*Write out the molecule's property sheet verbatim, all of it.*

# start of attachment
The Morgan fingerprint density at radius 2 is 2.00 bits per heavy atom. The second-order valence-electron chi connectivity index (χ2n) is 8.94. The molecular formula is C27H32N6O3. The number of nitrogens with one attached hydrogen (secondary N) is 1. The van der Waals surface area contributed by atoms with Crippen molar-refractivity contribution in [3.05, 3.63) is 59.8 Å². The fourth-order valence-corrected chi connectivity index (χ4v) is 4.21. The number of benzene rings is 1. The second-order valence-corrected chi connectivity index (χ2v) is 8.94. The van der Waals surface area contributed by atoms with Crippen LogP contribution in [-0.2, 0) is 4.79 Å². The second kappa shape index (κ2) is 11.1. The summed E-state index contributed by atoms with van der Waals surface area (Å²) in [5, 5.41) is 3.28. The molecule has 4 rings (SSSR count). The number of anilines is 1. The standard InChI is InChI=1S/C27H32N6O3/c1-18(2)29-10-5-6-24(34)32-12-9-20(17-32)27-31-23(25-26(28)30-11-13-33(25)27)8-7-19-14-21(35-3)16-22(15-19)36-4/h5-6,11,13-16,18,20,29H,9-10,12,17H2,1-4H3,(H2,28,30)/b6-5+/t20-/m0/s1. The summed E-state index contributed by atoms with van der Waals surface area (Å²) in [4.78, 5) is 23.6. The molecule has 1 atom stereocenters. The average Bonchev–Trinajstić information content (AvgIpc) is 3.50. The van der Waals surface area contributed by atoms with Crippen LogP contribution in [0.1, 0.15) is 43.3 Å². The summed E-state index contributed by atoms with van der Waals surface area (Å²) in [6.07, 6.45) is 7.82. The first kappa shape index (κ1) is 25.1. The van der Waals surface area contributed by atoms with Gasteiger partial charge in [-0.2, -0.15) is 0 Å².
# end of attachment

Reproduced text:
The Morgan fingerprint density at radius 2 is 2.00 bits per heavy atom. The second-order valence-electron chi connectivity index (χ2n) is 8.94. The molecular formula is C27H32N6O3. The number of nitrogens with one attached hydrogen (secondary N) is 1. The van der Waals surface area contributed by atoms with Crippen molar-refractivity contribution in [3.05, 3.63) is 59.8 Å². The fourth-order valence-corrected chi connectivity index (χ4v) is 4.21. The number of benzene rings is 1. The second-order valence-corrected chi connectivity index (χ2v) is 8.94. The van der Waals surface area contributed by atoms with Crippen LogP contribution in [-0.2, 0) is 4.79 Å². The second kappa shape index (κ2) is 11.1. The summed E-state index contributed by atoms with van der Waals surface area (Å²) in [5, 5.41) is 3.28. The molecule has 4 rings (SSSR count). The number of anilines is 1. The standard InChI is InChI=1S/C27H32N6O3/c1-18(2)29-10-5-6-24(34)32-12-9-20(17-32)27-31-23(25-26(28)30-11-13-33(25)27)8-7-19-14-21(35-3)16-22(15-19)36-4/h5-6,11,13-16,18,20,29H,9-10,12,17H2,1-4H3,(H2,28,30)/b6-5+/t20-/m0/s1. The summed E-state index contributed by atoms with van der Waals surface area (Å²) in [4.78, 5) is 23.6. The molecule has 1 atom stereocenters. The average Bonchev–Trinajstić information content (AvgIpc) is 3.50. The van der Waals surface area contributed by atoms with Crippen LogP contribution in [0.1, 0.15) is 43.3 Å². The summed E-state index contributed by atoms with van der Waals surface area (Å²) in [6.07, 6.45) is 7.82. The first kappa shape index (κ1) is 25.1. The van der Waals surface area contributed by atoms with Gasteiger partial charge in [-0.2, -0.15) is 0 Å².